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East Germans reject palace reconstruction in Berlin

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East Germans reject palace reconstruction in Berlin
Photo: DPA
08:27 CET+01:00
The majority of Germans from the formerly communist eastern states are against the reconstruction of a Berlin palace destroyed by East German authorities after World War II, according to a poll released on Monday.

Some 68 percent of those polled in the eastern states said rebuilding the Baroque palace would be a waste of taxpayer money, magazine Super Illu reported. Just 29 percent of those in the representative poll said they would like to see the 18th Century Hohenzollern palace on Berlin’s Unter den Linden boulevard rebuilt.

Over the weekend Italian architect Francesco Stella won the unanimous support from a jury deciding between 30 different proposals. Architects had to copy three sides of the original rectangular former royal palace but were free to come with their own designs for the final side.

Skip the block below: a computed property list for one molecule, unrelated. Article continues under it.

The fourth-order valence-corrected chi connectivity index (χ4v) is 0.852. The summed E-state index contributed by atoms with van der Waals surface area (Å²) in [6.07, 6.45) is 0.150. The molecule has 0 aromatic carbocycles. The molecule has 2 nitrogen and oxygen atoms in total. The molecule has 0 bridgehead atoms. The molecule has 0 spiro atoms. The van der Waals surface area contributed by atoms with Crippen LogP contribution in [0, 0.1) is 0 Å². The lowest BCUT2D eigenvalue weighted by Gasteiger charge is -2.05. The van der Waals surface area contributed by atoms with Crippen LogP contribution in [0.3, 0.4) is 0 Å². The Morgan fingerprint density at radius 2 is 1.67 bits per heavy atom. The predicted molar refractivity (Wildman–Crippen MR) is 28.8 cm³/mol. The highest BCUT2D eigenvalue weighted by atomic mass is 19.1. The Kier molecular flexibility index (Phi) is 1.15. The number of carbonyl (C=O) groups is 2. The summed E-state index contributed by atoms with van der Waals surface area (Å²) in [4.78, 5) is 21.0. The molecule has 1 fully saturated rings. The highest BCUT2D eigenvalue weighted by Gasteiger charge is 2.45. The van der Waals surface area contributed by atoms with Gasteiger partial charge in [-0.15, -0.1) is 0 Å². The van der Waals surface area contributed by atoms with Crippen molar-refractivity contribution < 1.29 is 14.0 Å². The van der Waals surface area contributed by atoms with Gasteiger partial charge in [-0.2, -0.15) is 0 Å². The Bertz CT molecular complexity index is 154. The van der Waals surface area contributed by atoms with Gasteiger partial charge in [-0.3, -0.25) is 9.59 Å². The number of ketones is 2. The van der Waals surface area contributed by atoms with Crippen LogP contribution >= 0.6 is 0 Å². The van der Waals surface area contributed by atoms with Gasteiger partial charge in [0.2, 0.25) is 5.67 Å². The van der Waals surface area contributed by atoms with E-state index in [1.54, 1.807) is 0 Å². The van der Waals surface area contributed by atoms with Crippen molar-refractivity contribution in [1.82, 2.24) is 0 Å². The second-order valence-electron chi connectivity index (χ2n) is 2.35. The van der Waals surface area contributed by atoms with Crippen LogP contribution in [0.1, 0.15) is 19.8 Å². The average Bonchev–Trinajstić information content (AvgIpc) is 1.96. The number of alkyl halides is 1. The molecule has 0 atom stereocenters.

The palace, badly damaged in World War II, was demolished by the communists as a symbol of hated Prussian imperialism in 1950.

In its place the East German authorities went all out, erecting an enormous parliament building made of bronze mirrored glass, steel and concrete called the Palast der Republik that also housed an underground bowling alley and auditoriums.

After East and West Germany reunified in 1990, the building was found to contain large amounts of asbestos. After much debate and vociferous opposition from many nostalgic Berliners demolition began in 2006, a process completed only this month.

Stella's design will cost €552 million.

It will be used to house cultural artifacts and will also be home to cinemas, restaurants, cafes and shops. The German parliament is to take up the plans next year.

After World War II, many German cities - including Berlin - rebuilt damaged and destroyed palaces and historic buildings. But urban planners in both East and West Germany also demolished many ruined buildings on ideological and aesthetic grounds.

The study was conducted for the magazine by the Leipzig Institute for Market Research and included 1,000 participants.

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